I watched his face and could see the range of emotions...anger, disappointment, sorrow...and then resignation... "OK. Fine. I'll do it," as he wiped the tears away and sat up. And that was that. I knew he was angry and hurt...but he did not want to talk about it... he wanted to be alone. We left the room and went downstairs...and then it was my turn to cry...

I sent Dr. Siebert a text..."We just told Hank about his surgery. He is very upset. Would you be willing to talk to him about it?" The response came back right away..."Absolutely!" He called that night. "Hi Terri, It's Dr. Siebert. Is Hank available?" (I love this man) I handed Hank the phone, "Oh Hi Dr. Siebert!" Hank exclaimed when he heard the voice on the other line. They talked for a few minutes, and I heard Hank say, "OK. See you in a few weeks." Whew...he sounded OK. Hank handed the phone back to me..."I told Hank not to be mad at mom and dad," Dr. Siebert said happily, "I told him to be mad at me...it's not mom and dad's fault, but you need to have this done. He'll be fine now." Once again Dr. Siebert leaves me speechless..."See you in a few weeks!" he said, and we hung up.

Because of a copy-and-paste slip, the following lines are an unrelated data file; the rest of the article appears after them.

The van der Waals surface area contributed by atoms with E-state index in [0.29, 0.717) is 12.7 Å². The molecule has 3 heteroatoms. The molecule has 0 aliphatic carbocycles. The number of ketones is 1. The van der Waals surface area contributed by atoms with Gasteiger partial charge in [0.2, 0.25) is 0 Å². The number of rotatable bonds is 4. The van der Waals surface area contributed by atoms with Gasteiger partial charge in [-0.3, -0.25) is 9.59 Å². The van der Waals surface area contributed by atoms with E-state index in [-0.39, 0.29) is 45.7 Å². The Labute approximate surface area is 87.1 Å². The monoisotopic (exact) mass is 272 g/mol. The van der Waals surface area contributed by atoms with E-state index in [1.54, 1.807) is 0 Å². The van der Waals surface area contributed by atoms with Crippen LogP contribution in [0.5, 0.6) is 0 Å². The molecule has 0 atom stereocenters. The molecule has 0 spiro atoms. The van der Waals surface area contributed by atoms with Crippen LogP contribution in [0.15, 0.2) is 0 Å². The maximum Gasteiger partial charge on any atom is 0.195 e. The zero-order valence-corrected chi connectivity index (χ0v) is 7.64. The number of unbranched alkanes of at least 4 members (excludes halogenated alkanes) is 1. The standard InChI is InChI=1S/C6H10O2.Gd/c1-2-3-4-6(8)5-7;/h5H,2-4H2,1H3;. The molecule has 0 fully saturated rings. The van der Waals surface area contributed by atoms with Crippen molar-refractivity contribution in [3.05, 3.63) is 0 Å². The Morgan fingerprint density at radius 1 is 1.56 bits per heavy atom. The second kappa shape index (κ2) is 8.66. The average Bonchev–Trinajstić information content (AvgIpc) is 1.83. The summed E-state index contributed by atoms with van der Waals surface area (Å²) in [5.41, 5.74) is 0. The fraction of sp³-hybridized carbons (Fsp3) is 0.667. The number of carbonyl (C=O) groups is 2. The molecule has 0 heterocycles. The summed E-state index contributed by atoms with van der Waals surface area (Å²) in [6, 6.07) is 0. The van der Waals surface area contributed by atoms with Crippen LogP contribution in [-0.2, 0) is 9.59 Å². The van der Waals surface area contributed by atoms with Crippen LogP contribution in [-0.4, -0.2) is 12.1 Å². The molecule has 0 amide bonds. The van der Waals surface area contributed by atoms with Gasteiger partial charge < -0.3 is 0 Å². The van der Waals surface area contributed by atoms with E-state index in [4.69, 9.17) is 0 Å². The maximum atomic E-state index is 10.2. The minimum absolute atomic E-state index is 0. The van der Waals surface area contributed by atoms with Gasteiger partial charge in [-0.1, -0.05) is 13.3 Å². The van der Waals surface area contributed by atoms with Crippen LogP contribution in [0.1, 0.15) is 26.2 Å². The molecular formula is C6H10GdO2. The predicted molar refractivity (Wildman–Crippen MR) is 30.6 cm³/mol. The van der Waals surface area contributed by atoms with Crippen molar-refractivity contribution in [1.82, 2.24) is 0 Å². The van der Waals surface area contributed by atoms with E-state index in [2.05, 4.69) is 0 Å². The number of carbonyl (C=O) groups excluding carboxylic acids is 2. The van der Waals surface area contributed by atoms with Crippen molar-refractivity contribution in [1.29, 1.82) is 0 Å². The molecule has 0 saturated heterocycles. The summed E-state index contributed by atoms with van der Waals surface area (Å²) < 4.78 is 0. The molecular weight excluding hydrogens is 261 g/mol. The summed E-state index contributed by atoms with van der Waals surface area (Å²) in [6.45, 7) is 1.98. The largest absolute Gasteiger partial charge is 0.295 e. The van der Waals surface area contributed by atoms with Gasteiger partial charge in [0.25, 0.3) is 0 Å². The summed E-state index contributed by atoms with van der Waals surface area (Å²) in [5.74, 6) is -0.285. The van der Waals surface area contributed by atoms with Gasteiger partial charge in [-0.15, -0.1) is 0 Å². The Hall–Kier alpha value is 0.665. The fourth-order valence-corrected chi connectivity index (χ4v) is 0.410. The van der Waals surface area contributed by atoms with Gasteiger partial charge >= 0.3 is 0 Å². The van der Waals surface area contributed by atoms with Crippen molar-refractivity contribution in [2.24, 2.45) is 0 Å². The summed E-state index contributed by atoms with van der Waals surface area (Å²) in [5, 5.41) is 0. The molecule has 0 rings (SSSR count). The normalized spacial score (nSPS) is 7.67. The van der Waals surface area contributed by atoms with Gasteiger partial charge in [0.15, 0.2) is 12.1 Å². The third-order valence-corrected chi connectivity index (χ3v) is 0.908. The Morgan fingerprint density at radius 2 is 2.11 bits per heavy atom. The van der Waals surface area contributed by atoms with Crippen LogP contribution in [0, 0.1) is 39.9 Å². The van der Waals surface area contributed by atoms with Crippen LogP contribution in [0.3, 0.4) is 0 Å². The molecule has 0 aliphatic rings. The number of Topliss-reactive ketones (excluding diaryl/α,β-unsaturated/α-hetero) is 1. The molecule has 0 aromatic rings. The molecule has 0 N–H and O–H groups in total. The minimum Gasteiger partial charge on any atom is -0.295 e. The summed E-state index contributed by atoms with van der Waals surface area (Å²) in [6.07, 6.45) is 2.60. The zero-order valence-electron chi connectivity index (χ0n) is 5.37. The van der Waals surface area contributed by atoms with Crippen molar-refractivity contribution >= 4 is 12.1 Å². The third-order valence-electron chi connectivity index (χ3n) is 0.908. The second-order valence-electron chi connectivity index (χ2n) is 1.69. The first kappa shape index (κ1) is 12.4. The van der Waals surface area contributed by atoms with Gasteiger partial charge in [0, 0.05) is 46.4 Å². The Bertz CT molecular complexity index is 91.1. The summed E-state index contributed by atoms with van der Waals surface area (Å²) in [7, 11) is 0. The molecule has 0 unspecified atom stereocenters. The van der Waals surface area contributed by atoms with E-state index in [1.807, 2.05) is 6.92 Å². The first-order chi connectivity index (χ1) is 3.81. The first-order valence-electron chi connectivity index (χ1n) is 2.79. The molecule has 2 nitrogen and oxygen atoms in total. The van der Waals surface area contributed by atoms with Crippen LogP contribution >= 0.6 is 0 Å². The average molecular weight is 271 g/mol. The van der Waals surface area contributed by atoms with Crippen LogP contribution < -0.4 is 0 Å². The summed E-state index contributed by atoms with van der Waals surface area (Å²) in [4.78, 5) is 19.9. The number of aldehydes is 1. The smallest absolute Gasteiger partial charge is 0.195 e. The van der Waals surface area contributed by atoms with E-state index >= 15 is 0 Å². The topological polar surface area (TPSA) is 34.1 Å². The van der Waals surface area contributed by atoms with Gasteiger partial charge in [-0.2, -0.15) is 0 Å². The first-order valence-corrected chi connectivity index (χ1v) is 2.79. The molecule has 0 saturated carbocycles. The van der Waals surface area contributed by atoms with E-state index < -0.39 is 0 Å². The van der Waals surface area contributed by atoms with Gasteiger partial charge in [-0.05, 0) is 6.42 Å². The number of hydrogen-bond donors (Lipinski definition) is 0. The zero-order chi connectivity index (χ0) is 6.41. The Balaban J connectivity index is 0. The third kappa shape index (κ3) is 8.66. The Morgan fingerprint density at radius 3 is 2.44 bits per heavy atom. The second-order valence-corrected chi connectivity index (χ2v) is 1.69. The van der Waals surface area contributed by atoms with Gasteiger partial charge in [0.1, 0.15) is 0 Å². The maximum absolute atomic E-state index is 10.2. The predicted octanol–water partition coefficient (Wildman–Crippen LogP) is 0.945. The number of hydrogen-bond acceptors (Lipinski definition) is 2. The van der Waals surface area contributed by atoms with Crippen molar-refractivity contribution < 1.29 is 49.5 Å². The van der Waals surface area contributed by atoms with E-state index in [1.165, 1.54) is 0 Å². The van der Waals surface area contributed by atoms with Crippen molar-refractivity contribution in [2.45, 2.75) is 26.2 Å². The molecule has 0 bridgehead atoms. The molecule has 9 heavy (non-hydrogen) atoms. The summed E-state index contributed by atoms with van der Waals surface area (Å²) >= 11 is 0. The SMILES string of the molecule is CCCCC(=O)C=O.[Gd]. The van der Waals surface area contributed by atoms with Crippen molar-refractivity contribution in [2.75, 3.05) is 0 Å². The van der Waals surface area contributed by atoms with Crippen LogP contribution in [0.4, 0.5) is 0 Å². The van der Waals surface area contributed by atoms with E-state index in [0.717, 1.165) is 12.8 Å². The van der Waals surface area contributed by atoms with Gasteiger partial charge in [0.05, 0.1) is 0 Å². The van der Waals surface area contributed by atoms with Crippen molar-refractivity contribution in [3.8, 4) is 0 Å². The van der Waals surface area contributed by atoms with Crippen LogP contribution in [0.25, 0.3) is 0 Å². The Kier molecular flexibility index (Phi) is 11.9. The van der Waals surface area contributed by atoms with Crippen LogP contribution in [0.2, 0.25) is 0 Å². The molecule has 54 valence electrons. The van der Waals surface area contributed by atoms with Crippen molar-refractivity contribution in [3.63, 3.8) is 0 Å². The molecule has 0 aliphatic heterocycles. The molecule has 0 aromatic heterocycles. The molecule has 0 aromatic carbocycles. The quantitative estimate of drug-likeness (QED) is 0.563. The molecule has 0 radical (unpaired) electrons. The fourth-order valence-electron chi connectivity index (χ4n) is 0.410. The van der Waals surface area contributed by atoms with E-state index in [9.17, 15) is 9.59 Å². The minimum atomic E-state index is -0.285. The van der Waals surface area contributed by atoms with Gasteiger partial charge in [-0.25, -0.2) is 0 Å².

Last day of 7th grade
It's been two weeks now...Hank seems OK. Summer has started, with the last day of school just a few days ago. Hank received two awards and sailed through the year with good grades. He is happy to have this week at home to just relax. Unfortunately, we will be celebrating his 13th birthday at the Ronald McDonald House, and therefore he has told me, that I we will be having his party this weekend. (What's one more thing to do before we leave?) I am trying to get him to have a slumber party...outside in our tent, but he is indignant..."You want us to sleep outside?" He clearly doesn't get the whole "camping vibe" that we are trying to create...

Today is the day of our fundraiser. "Pizza With a Purpose". It's our first one since moving back to our hometown. Wish I had time to really plan one and advertise. We put this together in a day...but with our kids' amazing school, and the radio station running a PSA about it, it should go well!